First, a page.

The reader might think that it’s a rare edge case, however, our observations show that almost 25% of the traffic served through Cloudflare with the “text/html” content type is unlikely to be HTML.

 Part 1

The trouble doesn’t end there: it turns out that there is a considerable amount of XML content served with the “text/html” content type which can’t be always processed correctly when treated as HTML.

Over time bailouts for binary data, JSON, AMP and correctly identifying HTML fragments leads to the content sniffing logic which can be described by the following diagram:

 Part 1

This is a good example of divergence between formal specifications and reality.

Tag name comparison optimisation

But just having fast parsing is not enough - we have functionality that consumes the output of the parser, rewrites it and feeds it back for the serialization. And all the memory and time constraints that we have for the parser are applicable for this code as well, as it is a part of the same content processing pipeline.

It’s a common requirement to compare parsed HTML tag names, e.g. to determine if the current tag should be rewritten or not. A naive implementation will use regular per-byte comparison which can require traversing the whole tag name. We were able to narrow this operation to a single integer comparison instruction in the majority of cases by using specially designed hashing algorithm.

The tag names of all standard HTML elements contain only alphabetical ASCII characters and digits from 1 to 6 (in numbered header tags, i.e. <h1> - <h6>). Comparison of tag names is case-insensitive, so we only need 26 characters to represent alphabetical characters. Using the same basic idea as arithmetic coding, we can represent each of the possible 32 characters of a  tag name using just 5 bits and, thus, fit up to floor(64 / 5) = 12 characters in a 64-bit integer which is enough for all the standard tag names and any other tag names that satisfy the same requirements! The great part is that we don’t even need to additionally traverse a tag name to hash it - we can do that as we parse the tag name consuming the input byte by byte.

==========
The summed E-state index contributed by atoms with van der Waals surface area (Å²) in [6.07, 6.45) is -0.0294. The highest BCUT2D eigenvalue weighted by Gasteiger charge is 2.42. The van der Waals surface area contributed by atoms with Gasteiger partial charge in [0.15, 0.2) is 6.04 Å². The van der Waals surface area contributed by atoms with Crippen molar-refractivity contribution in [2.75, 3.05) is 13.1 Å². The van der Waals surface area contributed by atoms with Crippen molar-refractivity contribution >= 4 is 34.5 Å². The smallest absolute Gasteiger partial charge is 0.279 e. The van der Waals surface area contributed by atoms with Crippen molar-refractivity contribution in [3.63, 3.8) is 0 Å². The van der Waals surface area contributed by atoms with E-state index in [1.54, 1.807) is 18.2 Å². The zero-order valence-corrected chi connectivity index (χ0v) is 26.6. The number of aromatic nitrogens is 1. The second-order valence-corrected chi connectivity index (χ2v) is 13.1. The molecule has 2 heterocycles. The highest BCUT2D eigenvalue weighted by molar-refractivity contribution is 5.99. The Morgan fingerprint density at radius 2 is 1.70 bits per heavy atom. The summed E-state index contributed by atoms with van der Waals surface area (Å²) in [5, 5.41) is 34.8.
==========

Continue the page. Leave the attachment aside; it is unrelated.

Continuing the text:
However, there is one problem with this hashing algorithm and the culprit is not so obvious: to fit all 32 characters in 5 bits we need to use all possible bit combinations including 00000. This means that if the leading character of the tag name is represented with 00000 then we will not be able to differentiate between a varying number of consequent repetitions of this character.

For example, considering that ‘a’ is encoded as 00000 and ‘b’ as 00001 :

Tag name Bit representation Encoded value ab 00000 00001 1 aab 00000 00000 00001 1

Luckily, we know that HTML grammar doesn’t allow the first character of a tag name to be anything except an ASCII alphabetical character, so reserving numbers from 0 to 5 (00000b-00101b) for digits and numbers from 6 to 31 (00110b - 11111b) for ASCII alphabetical characters solves the problem.

LazyHTML